Hello. I just wanted to send this note of appreciation your way. Last weekend, a song I wrote and recorded on UJAM for my daughter and her fiancé was played during their wedding ceremony. Without UJAM, this special moment, that brought tears to my daughter’s eyes, would not have been possible. In times when we are not always aware of how far-reaching and significant our creations can be, I want you to know how much the use of your technology has meant to me.- Sandra.
You’ve seen by now that this blog hosts an array of talented writers and thinkers about all things music. Gary Ewer recently gave us a fantastic introductory series on creating songs that work (Missed that column? Check it out.) Now, we’re here to share another expert’s advice: this time, from one of our very own UJAM users.
You may recognize him: Matt was a finalist in the Assassin’s Creed: Revelations contest last year, and he’s continued to make great music since. (See our first post on Matt in the ACR series here.) Without further ado, Matt’s here to share his thoughts on mixing great music in UJAM.
Producing a Great Mix in UJAM
Today we’re going to be highlighting some tips that will help you create high quality recordings and produce a great final mix. Whether you are a seasoned audio veteran or have never recorded before, these tips will help you create beautiful recordings so that your jams can shine.
Before we can learn cool post-production techniques and create tracks that excite and inspire people, we must first record something! The main key to a quality mix actually begins before you record, not after. There is saying when it comes to mixing that you must live by: “You can’t polish dirt”. Your mix will always be limited to or enhanced by the quality of your recordings.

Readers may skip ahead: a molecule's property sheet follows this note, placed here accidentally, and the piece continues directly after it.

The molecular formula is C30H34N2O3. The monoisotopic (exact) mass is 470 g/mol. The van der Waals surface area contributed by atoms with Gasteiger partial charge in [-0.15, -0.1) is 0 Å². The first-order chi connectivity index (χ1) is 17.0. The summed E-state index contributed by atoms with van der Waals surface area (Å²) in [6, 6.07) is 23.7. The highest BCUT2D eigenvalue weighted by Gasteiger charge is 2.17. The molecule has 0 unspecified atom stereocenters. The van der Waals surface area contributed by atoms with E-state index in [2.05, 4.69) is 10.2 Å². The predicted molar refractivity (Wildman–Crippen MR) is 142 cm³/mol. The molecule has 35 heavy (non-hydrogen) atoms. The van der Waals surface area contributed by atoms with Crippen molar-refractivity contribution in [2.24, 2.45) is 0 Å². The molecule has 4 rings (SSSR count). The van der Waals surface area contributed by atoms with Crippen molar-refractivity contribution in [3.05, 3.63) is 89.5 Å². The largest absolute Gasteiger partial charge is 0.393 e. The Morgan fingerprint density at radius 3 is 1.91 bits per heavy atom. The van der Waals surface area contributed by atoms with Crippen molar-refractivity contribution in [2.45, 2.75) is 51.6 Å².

There are three principles to a good mix before you even begin recording:
#1) Cheap is Expensive: Why You Need Good Gear
Consider this. You would never phone an airline to book a flight and say, “Give me the plane built with the cheapest parts possible, but make sure they look good.” No. You would want to get whatever works best. Your life may depend on it. So many times though, musicians seem to want the shiniest gear without considering the sound quality it produces. You must spend money on good gear. Your mix depends on it. Here are some thoughts on good gear:
Save up for what you want, not what you can currently afford. If you’re going to be a professional, you must do your work with professional tools. Would you rather dig a ditch with a shovel or a bulldozer? The shovel is cheaper and easier to lift. The bulldozer requires money and time to learn how to use it, but you better believe it does a better job!